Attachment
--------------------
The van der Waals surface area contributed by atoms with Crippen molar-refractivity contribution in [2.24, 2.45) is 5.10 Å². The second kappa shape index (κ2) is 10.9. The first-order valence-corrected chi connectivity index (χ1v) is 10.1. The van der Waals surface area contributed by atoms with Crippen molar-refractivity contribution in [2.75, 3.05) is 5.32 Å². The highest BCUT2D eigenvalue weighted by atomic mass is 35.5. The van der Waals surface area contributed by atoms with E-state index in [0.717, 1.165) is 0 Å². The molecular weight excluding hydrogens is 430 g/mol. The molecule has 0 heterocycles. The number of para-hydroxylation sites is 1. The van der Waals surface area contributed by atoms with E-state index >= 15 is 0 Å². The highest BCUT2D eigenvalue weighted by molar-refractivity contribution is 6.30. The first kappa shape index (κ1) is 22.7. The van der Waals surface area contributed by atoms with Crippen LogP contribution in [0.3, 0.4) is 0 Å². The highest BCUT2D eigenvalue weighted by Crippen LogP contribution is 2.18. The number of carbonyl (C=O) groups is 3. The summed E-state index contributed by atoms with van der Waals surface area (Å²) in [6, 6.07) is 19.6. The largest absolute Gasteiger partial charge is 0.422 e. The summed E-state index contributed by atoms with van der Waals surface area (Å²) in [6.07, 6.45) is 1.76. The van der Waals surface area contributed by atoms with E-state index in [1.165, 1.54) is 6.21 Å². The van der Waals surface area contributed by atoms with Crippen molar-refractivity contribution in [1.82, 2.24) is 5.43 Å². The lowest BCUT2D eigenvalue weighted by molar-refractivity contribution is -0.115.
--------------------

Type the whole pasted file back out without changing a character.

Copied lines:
The van der Waals surface area contributed by atoms with Crippen molar-refractivity contribution in [2.24, 2.45) is 5.10 Å². The second kappa shape index (κ2) is 10.9. The first-order valence-corrected chi connectivity index (χ1v) is 10.1. The van der Waals surface area contributed by atoms with Crippen molar-refractivity contribution in [2.75, 3.05) is 5.32 Å². The highest BCUT2D eigenvalue weighted by atomic mass is 35.5. The van der Waals surface area contributed by atoms with E-state index in [0.717, 1.165) is 0 Å². The molecular weight excluding hydrogens is 430 g/mol. The molecule has 0 heterocycles. The number of para-hydroxylation sites is 1. The van der Waals surface area contributed by atoms with E-state index >= 15 is 0 Å². The highest BCUT2D eigenvalue weighted by molar-refractivity contribution is 6.30. The first kappa shape index (κ1) is 22.7. The van der Waals surface area contributed by atoms with Crippen LogP contribution in [0.3, 0.4) is 0 Å². The highest BCUT2D eigenvalue weighted by Crippen LogP contribution is 2.18. The number of carbonyl (C=O) groups is 3. The summed E-state index contributed by atoms with van der Waals surface area (Å²) in [6, 6.07) is 19.6. The largest absolute Gasteiger partial charge is 0.422 e. The summed E-state index contributed by atoms with van der Waals surface area (Å²) in [6.07, 6.45) is 1.76. The van der Waals surface area contributed by atoms with E-state index in [1.165, 1.54) is 6.21 Å². The van der Waals surface area contributed by atoms with Crippen molar-refractivity contribution in [1.82, 2.24) is 5.43 Å². The lowest BCUT2D eigenvalue weighted by molar-refractivity contribution is -0.115.